By: Friedrich Seiltgen
Located in Dayton, Ohio, the National Museum of the Air Force resides on the grounds of Wright Patterson AFB. It is the world’s largest aviation museum, and for aviation enthusiasts, it is the Holy Grail of aviation history.
With 19 acres of indoor display exhibit space, the museum has plenty of room for more than 350 aerospace vehicles and missiles on display! The museum features several galleries featuring collections such as WWII, space, Korean War, missiles, Cold War, and many more!
The presidential gallery features several aircraft used as Air Force One, the most famous being “SAM 26000.” The Boeing 707 entered service with President Kennedy and was used to fly JFK to Berlin for his famous “Ich Bin Ein Berliner” speech. It was also the aircraft used in Lyndon Johnson’s searing in as president in Dallas, and then used to transport President Kennedy’s body back to D.C. following his assassination. This aircraft was in service until the current 747’s arrived in 1998.
The Research and Development (R&D) gallery houses my favorite aircraft, as well as other aircraft models I built and displayed in my room as a boy. The lone surviving North American XB-70A “Valkyrie” was designed in the late 50s. The Valkyrie was to be America’s supersonic, high-altitude bomber capable of Mach 3+ speeds! Due to advances in surface to air missile technology and more advanced ICBM’s (intercontinental ballistic missiles) coming in service, the XB-70 was cancelled. The USAF was still interested in the Valkyrie, however, and two were purchased for research and development of supersonic aircraft designs.
The Valkyrie was equipped with six General Electric YJ93s, producing 30,000 pounds of thrust each while in afterburner. The “Six Pack” propelled the Valkyrie to a top speed of 2,056 mph (Mach 3). As it flew, the Valkyrie’s outer wing surface would pivot downward, up to 65 degrees, and “compression lift” would occur as a shock wave was created by the leading edge of the engine splitter vane. Compression lift accounted for 5 percent of the Valkyrie’s total lift.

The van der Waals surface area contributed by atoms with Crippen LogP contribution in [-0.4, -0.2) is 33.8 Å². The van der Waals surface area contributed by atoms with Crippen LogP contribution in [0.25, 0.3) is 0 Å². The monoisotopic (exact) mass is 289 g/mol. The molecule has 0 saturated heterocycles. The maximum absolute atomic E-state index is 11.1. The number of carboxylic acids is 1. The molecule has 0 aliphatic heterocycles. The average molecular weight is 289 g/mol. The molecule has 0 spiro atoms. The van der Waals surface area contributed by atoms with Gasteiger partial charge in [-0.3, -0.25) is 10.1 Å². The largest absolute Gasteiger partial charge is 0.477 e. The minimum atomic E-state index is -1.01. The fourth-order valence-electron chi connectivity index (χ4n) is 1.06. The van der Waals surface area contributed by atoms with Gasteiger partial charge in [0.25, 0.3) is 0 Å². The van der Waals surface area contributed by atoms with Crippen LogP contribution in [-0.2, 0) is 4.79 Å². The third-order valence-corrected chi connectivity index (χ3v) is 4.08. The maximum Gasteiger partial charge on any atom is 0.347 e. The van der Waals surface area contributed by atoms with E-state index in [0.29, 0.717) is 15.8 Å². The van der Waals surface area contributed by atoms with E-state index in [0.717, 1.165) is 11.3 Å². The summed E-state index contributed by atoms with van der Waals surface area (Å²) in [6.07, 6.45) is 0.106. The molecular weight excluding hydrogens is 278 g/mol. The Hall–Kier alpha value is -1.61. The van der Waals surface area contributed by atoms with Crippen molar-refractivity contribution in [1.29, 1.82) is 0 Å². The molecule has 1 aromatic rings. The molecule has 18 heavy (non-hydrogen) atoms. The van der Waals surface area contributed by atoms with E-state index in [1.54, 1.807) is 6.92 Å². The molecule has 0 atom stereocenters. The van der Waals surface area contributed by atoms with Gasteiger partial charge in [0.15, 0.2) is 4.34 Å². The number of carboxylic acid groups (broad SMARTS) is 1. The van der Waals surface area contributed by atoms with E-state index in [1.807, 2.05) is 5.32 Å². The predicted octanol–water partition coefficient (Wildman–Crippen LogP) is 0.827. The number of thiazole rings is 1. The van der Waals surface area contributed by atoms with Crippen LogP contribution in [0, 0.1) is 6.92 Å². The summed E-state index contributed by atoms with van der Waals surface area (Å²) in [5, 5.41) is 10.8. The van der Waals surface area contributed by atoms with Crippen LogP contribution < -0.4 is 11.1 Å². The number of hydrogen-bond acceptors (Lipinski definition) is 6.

In June 1966, tragedy struck the Valkyrie program. While flying in formation for a General Electric photo shoot, an F-104 piloted by Joseph Walker struck the right wingtip of Valkyrie #2. The Starfighter then rolled across the wing of the Valkyrie. tearing off both vertical stabilizers. The Valkyrie flew normally for a few moments and then began to become uncontrollable. The Valkyrie was equipped with a pod style ejection system. When ejection was initiated, the seat enclosed like a clam, protecting the pilot from the high speeds. Pilot Al White ejected from the Valkyrie and was severely injured with a crushed arm when it was caught in the clam shell. Co-Pilot Carl Cross never ejected and was killed, as was Starfighter pilot Joseph Walker. The reason for the crash has been labeled pilot error by some, although all the pilots involved were experienced with tens of thousands of flight hours. Some believe the Valkyrie’s compression lift system pulled the Starfighter into its wake and caused the collision.
Valkyrie #1 would continue R&D duties with the Air Force until its retirement and on February 4th, 1969, when the Valkyrie made its last flight to Wright-Patterson AFB.
For you WWII buffs out there, the WWII gallery is incredible! A P-40 “Warhawk,” a P-51D “Mustang,” a B-17, and B-29 Bombers are all there. The Axis powers are well represented by the Mitsubishi A6M2 “Zero,” the Junkers JU88D, a V-2 rocket, and the world’s first operational jet fighter, the Messerschmidt ME-262.
The museum also has a unique WWII display in the Air Park with a reproduction of a 1942 8th Air Force control tower. During WWII, the 8th AF controlled more than 100 airfields in England, and these control towers were standard. These towers will have you break out your copy of Memphis Belle and watch it again.
Also located in the Air Park are WWII “Nissen Huts.” These buildings, designed by Canadian engineer Lt. Col Peter Nissen, were cheap, quickly built, and used for recreation halls, offices, and small homes. These huts were previously located at Debden AB, England and were later donated to the museum.
For you space enthusiasts, the museum houses the Apollo 15 Command Module, an SR-71 “Blackbird,” and the X-15. The X-15 was a rocket-powered hypersonic research aircraft. The X-15 was launched from a B-52 at an altitude of 45,000 feet and began its journey into space at a speed of 4,520 mph (Mach 6.7). A little-known fact about this aircraft is that pilots who flew it were awarded astronaut wings.
The museum has too many exhibits to list, so you’ll just have to go there and see it all for yourself. If you plan ahead, you can visit while the Dayton International Airshow is ongoing, or you may get to hear a guest lecturer during the museum’s “plane talks.” In 1961, the museum hosted an event with WWI Ace Eddie Rickenbacker.
If you love all things aviation, the National Museum of The United States Air Force is waiting for you!
Location & Website: 1100 Spaatz St, Wright-Patterson AFB, OH 45433, www.nationalmuseum.af.mil
That’s all for now folks! Please keep sending in your questions, tips, and article ideas. And as always – “Let’s be careful out there.”
Friedrich Seiltgen is a retired Master Police Officer with 20 years of service with the Orlando Police Department. He conducts training in Lone Wolf Terrorism, Firearms, First Aid, Active Shooter Response, and Law Enforcement Vehicle Operations in Florida. His writing has appeared in The Counter Terrorist Magazine, American Thinker, Homeland Security Today, and The Journal of Counterterrorism & Homeland Security International. Contact him at firstname.lastname@example.org.